Newspaper article Pittsburgh Post-Gazette (Pittsburgh, PA)

Library to Hear Tower Concerns Ecision Rests with Mccandless Officials

Newspaper article Pittsburgh Post-Gazette (Pittsburgh, PA)

Library to Hear Tower Concerns Ecision Rests with Mccandless Officials

Article excerpt

Northland Public Library would collect $2,000 a month in rent if Sprint is able to build and operate what has become a controversial cellular phone tower on its property.

Before the library can start receiving lease payments, however, Sprint must get approval for the tower from the McCandless Zoning Hearing Board and town council.

The zoning board is scheduled to announce its decision on Sprint's request at its meeting Thursday. McCandless allows communications towers in Institutional Districts with the approval of the zoning board.

That session will come two days after Tuesday's regular meeting of the library board where residents have been invited to ask questions about the project. That session will start at 7:30 p.m. in the McCandless municipal building on Grubbs Road. The meeting was moved to the municipal building in anticipation of a large crowd.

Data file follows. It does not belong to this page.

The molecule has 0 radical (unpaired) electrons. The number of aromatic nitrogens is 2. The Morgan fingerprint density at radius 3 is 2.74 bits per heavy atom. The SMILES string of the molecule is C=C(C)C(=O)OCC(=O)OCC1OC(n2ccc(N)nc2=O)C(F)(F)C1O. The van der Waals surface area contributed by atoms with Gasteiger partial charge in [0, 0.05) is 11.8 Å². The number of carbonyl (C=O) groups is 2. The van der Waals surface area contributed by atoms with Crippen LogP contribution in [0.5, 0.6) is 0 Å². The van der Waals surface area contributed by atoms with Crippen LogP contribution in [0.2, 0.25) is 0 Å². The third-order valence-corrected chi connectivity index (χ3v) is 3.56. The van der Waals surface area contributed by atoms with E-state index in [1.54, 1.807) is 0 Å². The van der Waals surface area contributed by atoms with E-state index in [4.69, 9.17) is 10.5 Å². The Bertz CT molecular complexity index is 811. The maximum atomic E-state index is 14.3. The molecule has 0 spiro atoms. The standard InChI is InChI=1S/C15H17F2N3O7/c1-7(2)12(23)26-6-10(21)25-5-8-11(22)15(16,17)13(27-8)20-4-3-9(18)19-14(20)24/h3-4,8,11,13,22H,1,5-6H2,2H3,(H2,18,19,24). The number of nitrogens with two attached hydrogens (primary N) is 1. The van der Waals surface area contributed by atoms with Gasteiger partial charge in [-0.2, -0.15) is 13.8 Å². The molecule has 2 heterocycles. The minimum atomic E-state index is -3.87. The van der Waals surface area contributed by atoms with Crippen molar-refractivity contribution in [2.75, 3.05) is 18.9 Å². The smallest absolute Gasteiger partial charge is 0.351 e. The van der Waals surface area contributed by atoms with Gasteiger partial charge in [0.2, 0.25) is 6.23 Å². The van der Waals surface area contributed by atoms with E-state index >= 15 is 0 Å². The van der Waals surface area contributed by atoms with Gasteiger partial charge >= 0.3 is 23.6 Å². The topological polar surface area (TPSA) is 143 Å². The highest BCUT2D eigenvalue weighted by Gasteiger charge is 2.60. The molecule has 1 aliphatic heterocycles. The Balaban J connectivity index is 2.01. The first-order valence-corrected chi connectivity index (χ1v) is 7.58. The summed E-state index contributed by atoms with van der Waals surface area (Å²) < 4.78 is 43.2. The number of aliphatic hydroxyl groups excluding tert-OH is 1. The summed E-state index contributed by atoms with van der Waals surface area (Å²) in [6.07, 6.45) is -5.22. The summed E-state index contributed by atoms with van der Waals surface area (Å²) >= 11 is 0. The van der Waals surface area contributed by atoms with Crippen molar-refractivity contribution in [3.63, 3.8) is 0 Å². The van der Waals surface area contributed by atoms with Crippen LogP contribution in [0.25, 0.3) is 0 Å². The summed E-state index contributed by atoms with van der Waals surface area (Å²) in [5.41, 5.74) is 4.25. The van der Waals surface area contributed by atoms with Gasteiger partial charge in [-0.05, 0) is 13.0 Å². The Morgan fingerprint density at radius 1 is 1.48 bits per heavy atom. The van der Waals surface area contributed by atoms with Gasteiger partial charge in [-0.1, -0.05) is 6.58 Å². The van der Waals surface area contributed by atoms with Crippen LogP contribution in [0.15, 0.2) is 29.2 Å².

The library is on Cumberland Road, near three North Allegheny public schools. Neighbors, parents and some North Allegheny officials have questioned the wisdom of erecting a cell tower in that neighborhood.

Opponents say they fear that the unknown long-term effects of steady exposure to cellular phone signals could hurt pupils and school employees.

They point to a decision last summer by the International Association of Firefighters to call for a new study of the health effects on people who work in the buildings where antennas have been installed. Cellular antennas have been on firehouses for many years. The association also wants a moratorium on tower installation until the study is completed.

Sprint representatives say their tower would meet all federal safety standards for radio frequency emissions. They note that cellular antennas already have been installed in firehouses, hospitals, office buildings, churches and schools, including Upper St. Clair, Brashear and Blackhawk high schools.

"There is no proof that they are dangerous," said library board member Dan DeMarco who helped negotiate the deal between Sprint and the library. …

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